Additionally, it's crucial to avoid using Losartan or Avapro if you're pregnant since ARBs can potentially harm the fetus. Always consult your healthcare provider for advice about when it is safe to use these medicines during pregnancy.

How much do Losartan and Avapro cost?

In terms of brand-name medications, a 30-tablet supply of Avapro (150 mg) can cost up to $180, which equates to around $6 per day. Cozaar, a brand name for Losartan that comes in 50 mg tablets, is less expensive; it averages about $130 for a 30-day supply or roughly $4.33 per day.

However, if you are prescribed higher dosages (i.e., Avapro: 300mg/day or Losartan: 100mg/day), the price difference between these two drugs may not be as significant. It's important to note that cost should not be your primary consideration when choosing medication. The effectiveness and suitability of the drug for your specific health condition matter most.

The generic versions of these drugs offer much more affordability:

  • Generic losartan can range from around $10-$15 for a month’s supply depending on dosage strength.
  • On the other hand, irbesartan (generic Avapro) costs approximately $15-$25 per month.

These prices make both options typically under one dollar per day regardless of dose administered.

Popularity of Losartan and Avapro

Losartan, also available under the brand name Cozaar, is a widely prescribed antihypertensive drug that belongs to the class of angiotensin II receptor blockers (ARBs). In 2020, it was estimated that about 37 million people in the US were prescribed Losartan. This drug accounted for just over 18% of ARB prescriptions in the US and has been steadily growing in prevalence since its FDA approval in 1995.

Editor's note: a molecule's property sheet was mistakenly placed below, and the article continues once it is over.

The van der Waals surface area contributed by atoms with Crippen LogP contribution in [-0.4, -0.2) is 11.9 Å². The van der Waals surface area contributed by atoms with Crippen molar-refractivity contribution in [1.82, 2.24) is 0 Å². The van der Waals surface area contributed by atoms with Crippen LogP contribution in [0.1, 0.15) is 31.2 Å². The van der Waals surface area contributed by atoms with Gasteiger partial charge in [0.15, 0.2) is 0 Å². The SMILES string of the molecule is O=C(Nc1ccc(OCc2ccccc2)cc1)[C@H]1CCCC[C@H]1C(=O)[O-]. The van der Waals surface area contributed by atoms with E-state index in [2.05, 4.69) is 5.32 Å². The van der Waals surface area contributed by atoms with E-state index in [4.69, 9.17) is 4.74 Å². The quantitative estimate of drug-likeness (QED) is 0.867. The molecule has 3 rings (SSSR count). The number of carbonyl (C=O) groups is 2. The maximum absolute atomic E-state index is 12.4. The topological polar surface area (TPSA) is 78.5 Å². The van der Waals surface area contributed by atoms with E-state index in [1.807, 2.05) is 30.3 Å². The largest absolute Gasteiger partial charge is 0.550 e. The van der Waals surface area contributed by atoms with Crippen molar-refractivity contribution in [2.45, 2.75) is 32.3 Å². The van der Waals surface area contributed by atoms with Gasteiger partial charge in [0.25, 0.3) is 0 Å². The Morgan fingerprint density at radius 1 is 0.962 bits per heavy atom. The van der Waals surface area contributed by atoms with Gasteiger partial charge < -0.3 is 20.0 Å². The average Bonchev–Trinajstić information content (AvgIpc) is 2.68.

Irbesartan, sold under the brand Avapro among others, is another member of the ARBs class and was prescribed to approximately 2.3 million people in the USA during 2020. In terms of ARB prescriptions within America, irbesartan accounts for just under 4%. Although effective and well-tolerated like Losartan, its use has remained relatively steady over recent years without significant increases or decreases observed.


Both Losartan and Avapro (Irbesartan) have been widely used in patients with hypertension, and their effectiveness is well-documented in numerous clinical studies. They both belong to a class of medications known as angiotensin II receptor blockers (ARBs), which work by blocking the action of certain natural substances that tighten the blood vessels, allowing the blood to flow more smoothly.

Losartan has a broader application than Avapro, being also prescribed for reducing stroke risk in certain patients with enlarged hearts, while Avapro is often recommended for kidney disease treatment associated with diabetes.

Both drugs are available in generic form representing significant cost savings especially for those paying out of pocket. The effects may not be immediate upon starting either medication; there might be an adjustment period where your body gets used to the medication before you begin noticing changes.

As far as side effects go, both Losartan and Avapro are generally well-tolerated but can cause similar side effects such as dizziness or lightheadedness due to lowered blood pressure. More serious side effects like kidney problems or increased potassium levels should prompt immediate medical attention. As always, it's crucial that patients closely monitor their reactions when starting these treatments.